The VERIFY command in Windows CMD is used to instruct Windows to verify that your files are correctly written to a disk. This is primarily useful when writing files to a removable disk, a network location, or other unstable storage media. The command works by setting a flag that influences the operating system’s behavior when saving new files.


The syntax for using the VERIFY command is straightforward:

  • ON: Turns on the verify flag.
  • OFF: Turns off the verify flag.

By default, if you use the VERIFY command without any parameters, it displays the current verify setting (either ON or OFF).


The VERIFY command supports only two flags:

  • ON: Enables the verification mode. Files will be checked for integrity after they are written to the disk.
  • OFF: Disables the verification mode. No checks will be performed after files are written.

Default: By default, file verification is usually turned off in most Windows installations to enhance performance.


  1. Check Current Verify Setting:
    To view whether the verification is currently enabled or disabled, enter the following:

  2. Enable File Verification:
    To ensure that all files saved are verified for integrity after being written to a disk:

  3. Disable File Verification:
    To turn off the verification to increase file write performance:


Common Issues

  • Performance Degradation: Enabling VERIFY can slow down disk operations significantly. This is particularly noticeable on systems with slower or older disks.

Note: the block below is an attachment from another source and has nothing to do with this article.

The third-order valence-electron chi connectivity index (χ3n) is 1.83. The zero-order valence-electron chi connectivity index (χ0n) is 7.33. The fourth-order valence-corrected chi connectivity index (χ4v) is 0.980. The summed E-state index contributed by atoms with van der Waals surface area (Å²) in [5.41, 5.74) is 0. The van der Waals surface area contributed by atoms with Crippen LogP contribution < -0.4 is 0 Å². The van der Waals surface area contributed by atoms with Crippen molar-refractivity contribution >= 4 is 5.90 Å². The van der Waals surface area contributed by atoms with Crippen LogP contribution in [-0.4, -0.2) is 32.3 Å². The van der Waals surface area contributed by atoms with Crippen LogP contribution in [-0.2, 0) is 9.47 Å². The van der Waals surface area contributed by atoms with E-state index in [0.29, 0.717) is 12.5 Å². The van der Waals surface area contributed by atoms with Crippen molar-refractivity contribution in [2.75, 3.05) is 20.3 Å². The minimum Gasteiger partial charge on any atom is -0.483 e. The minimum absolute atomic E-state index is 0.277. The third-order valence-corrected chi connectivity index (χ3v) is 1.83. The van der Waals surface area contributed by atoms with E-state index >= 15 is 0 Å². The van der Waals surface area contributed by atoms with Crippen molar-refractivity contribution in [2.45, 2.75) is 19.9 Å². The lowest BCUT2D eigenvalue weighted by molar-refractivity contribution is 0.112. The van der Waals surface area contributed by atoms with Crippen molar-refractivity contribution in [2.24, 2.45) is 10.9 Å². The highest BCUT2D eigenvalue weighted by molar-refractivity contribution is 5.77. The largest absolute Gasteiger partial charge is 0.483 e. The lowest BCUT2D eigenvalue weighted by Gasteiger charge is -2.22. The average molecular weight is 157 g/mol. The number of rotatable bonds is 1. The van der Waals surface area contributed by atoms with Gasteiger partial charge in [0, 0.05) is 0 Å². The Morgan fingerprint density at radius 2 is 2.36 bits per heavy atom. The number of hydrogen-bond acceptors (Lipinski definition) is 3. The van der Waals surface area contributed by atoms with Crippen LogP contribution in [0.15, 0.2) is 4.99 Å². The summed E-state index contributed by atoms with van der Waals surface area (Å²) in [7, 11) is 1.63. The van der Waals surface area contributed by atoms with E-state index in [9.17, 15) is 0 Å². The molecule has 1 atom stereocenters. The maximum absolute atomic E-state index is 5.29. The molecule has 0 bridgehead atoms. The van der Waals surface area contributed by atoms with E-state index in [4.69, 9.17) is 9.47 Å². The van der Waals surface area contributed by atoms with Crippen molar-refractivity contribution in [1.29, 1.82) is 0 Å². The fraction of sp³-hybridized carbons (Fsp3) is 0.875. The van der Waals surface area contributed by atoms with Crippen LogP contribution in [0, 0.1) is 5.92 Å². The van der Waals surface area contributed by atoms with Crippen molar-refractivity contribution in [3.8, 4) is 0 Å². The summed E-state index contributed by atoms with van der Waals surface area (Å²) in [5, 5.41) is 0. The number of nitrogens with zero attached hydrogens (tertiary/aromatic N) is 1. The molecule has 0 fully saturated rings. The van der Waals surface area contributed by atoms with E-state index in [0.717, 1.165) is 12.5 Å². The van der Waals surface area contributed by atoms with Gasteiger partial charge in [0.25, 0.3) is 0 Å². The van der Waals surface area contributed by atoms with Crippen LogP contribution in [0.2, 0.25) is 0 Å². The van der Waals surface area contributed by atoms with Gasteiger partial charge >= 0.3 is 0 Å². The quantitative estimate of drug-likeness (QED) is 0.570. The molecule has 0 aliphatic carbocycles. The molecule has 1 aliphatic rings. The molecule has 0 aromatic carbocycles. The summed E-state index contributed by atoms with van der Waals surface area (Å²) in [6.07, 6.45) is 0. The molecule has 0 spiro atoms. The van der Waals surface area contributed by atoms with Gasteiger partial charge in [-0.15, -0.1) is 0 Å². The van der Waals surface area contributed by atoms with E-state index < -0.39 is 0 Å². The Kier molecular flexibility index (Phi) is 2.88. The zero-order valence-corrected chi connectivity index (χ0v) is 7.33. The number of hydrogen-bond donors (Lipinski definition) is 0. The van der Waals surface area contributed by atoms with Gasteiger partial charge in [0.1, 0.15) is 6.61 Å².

• Misunderstanding of Scope: Note that VERIFY only affects operations performed in the same command shell where it was set. It doesn’t have a global effect on all operations.


VERIFY can be used in scripts to ensure data integrity. Here’s an example script that combines VERIFY with other commands:

@echo off
copy largefile.dat F:\backup\largefile.dat
if errorlevel 1 echo The copy operation failed.

In this script, verification is turned on just before copying a large file to ensure its integrity after writing. The verify feature is then turned off to restore the system’s performance.

  • COPY: When used with VERIFY ON, it ensures copies of files are correctly written.
  • XCOPY/ROBOCOPY: These commands include built-in options to verify files as they are copied, which can sometimes serve as an alternative to using VERIFY.

For more information, consult the Windows command line documentation provided by Microsoft or specific resource guides available through the Microsoft Docs website.